Sigtrygg intended, he told Earl Sigurd, to raise an army against King Brian, and he urgently invited the Orkney Earl to take part in the war. He regarded an alliance with Earl Sigurd as of such importance that he accepted Sigurd's terms at once ― Brian's kingdom, and marriage with Sigtrygg's mother Kormlada. As an added honour, Sigurd was to be in the centre of the battle-array, as virtual commander-in-chief. We can guess only crudely at the actual course of the Battle of Clontarf. It seems from the saga accounts as if the men taking part in it were only puppets, and that the real battle fought out by supernatural beings, the heavenly legions against the principalities and powers of darkness. The battle was depicted as being fought between Christ and Odin for the soul of Ireland.
Signs from heaven showered down on the warriors; the whole action is surrounded by supernatural forces with swords and axes fighting of their own accord. There was the Earl of Orkney's raven banner which was said to carry with it the power of Odin. There was Brodir's enchanted armour that no sword or arrow could bite on. There was the web of entrails woven by the Valkyries.
In Caithness, just south of Orkney, on the day of the battle legend has it that a man called Darraud saw twelve horsewomen riding into a hillside. He followed where they seemed to go, and saw through a rock-cleft twelve women setting up a loom and singing:
The warp is stretched
For warrior's death.
The weft in the loom
Drips with blood.
The battle darkens.
Under our fingers
The tapestry grows,
Red as heart's blood
Blue as corpses,
The web of battle.
What is the woof?
The guts of men.
The weights on the warp
Their slaughtered heads.
These are our spindles,
Blood splashed spears.
An iron loom-frame;
And the reels, arrows;
With swords for shuttles
This war-web we weave,
The web of victory....
The song shuttles on for eleven verses, a lengthening tissue of ghastliness.
The imagination of the Orkney people was branded for centuries with the horror of Clontarf. Seven and a half centuries after the battle, the minister of North Ronaldsay in Orkney read aloud to some of his people Thomas Gray's paraphrase of the Valkyries' song. The islanders heard the first few stanzas out, then told their minister that they knew the poem already in their old Norn tongue.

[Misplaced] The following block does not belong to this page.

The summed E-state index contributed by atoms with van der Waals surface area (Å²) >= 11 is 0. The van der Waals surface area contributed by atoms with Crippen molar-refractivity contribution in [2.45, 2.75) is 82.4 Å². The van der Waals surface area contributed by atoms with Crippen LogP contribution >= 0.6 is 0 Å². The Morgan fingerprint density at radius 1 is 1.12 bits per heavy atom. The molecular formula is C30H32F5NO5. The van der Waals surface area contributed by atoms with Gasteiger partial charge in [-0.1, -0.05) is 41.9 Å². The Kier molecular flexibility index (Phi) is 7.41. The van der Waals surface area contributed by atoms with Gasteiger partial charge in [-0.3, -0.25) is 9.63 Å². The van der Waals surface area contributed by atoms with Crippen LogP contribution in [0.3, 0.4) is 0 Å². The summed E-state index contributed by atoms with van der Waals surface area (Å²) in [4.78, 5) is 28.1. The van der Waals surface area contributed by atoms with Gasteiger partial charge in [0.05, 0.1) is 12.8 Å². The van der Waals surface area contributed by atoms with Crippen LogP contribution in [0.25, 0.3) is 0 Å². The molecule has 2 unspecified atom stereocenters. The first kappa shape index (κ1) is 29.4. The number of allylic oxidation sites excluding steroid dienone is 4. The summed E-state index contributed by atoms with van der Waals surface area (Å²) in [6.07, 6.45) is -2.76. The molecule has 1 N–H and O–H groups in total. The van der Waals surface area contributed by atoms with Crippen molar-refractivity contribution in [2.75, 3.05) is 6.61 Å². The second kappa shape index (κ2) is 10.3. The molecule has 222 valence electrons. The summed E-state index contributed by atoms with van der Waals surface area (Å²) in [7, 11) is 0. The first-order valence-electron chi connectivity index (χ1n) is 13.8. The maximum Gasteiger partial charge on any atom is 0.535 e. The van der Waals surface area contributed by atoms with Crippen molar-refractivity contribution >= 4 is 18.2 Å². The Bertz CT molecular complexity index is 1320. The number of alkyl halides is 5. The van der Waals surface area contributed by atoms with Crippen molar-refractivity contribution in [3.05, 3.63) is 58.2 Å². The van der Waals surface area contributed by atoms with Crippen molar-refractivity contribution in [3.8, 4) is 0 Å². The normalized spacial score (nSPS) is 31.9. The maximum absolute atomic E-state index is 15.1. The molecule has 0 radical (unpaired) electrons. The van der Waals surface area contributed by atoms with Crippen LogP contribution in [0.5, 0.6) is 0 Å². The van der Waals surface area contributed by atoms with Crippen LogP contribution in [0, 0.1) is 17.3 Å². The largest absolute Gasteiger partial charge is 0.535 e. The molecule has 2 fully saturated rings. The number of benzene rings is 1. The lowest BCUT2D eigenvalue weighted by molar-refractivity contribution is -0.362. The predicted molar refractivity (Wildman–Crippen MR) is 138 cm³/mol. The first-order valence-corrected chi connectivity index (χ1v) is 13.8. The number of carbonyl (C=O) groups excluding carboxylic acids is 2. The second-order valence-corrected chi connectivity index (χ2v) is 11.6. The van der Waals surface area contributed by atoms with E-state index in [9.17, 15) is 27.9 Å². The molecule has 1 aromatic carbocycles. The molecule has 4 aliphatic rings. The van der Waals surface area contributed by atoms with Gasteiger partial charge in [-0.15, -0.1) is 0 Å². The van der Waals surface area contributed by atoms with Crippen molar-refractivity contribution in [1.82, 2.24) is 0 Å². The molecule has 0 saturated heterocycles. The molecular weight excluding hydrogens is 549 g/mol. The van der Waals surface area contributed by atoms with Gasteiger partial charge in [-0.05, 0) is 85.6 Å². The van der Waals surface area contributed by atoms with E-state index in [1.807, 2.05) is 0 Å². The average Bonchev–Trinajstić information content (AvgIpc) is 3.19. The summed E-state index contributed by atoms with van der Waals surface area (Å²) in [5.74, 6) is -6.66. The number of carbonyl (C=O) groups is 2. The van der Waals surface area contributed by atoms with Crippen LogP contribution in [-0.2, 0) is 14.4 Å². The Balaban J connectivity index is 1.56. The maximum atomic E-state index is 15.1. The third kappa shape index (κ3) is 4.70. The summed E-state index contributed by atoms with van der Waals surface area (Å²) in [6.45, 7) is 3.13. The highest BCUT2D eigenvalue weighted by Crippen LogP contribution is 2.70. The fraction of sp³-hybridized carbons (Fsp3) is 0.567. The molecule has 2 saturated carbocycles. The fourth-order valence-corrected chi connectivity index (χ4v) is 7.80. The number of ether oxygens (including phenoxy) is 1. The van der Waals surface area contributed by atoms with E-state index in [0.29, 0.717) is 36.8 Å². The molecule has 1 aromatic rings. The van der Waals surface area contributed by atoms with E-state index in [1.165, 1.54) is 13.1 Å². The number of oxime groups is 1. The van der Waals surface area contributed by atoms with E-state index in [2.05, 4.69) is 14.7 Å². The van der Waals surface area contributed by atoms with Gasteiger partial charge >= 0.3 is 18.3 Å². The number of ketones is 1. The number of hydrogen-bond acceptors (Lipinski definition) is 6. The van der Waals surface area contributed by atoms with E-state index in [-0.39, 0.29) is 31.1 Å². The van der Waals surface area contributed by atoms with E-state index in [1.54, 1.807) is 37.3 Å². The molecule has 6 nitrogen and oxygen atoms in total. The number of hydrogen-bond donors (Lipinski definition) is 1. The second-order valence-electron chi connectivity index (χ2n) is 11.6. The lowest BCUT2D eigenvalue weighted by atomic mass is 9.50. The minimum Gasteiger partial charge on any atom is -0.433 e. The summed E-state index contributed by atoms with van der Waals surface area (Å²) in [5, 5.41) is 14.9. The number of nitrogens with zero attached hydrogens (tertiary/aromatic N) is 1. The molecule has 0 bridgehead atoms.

Without doubt, this shows the power that paganism has over the Orcadian Inheritance. Yet Christianity has also forged an eternal place into the inheritance of the islands. There is the martyrdom of St Magnus the Earl at Egilsay and many reports of miracles in the area following his death. Even today, the Cathedral church of St Magnus stands in the Orkneys as a lasting monument to his martyrdom.
Then there are the many adventures which surround Rognvald Kalson, the Earl of Orkney who commenced the building of St Magnus' Cathedral in 1137. He was a soldier, statesman, poet, lover and adventurer ― perhaps the most attractive figure in the Saga of the Orkneymen, wooing princesses and waging crusades to the Holy Land.
So there we have a small part of the Orcadian Inheritance. It is bloody and battle-scarred, gruesome and gory; yet, above all, it is a triumphant triology of Warrior, Martyr and Crusader. An inheritance for which we should feel very proud and from which we should gain immense inspiration.
The Orcadian warrior, Sigurd, who fought on the pagan side at the Battle of Clontarf; the Orcadian martyr, Magnus, who faced death with the courage of his convictions and the fortitude of his faith; the Orcadian crusader, Rognvald, who led a crusade to the Holy Land and began the building of St. Magnus Cathedral which still stands in the Orkneys today.
When one looks at the wealth of history which surrounds this one small corner of the British Isles it becomes more obvious than ever that we must fight against the forces which seek to destroy the roots and rich historical soil of our Nation. If the precious flower of Orcadia is so priceless, how much more priceless is the garden in which it belongs.
St. Magnus Cathedral – a monument to the Orkney's heroic past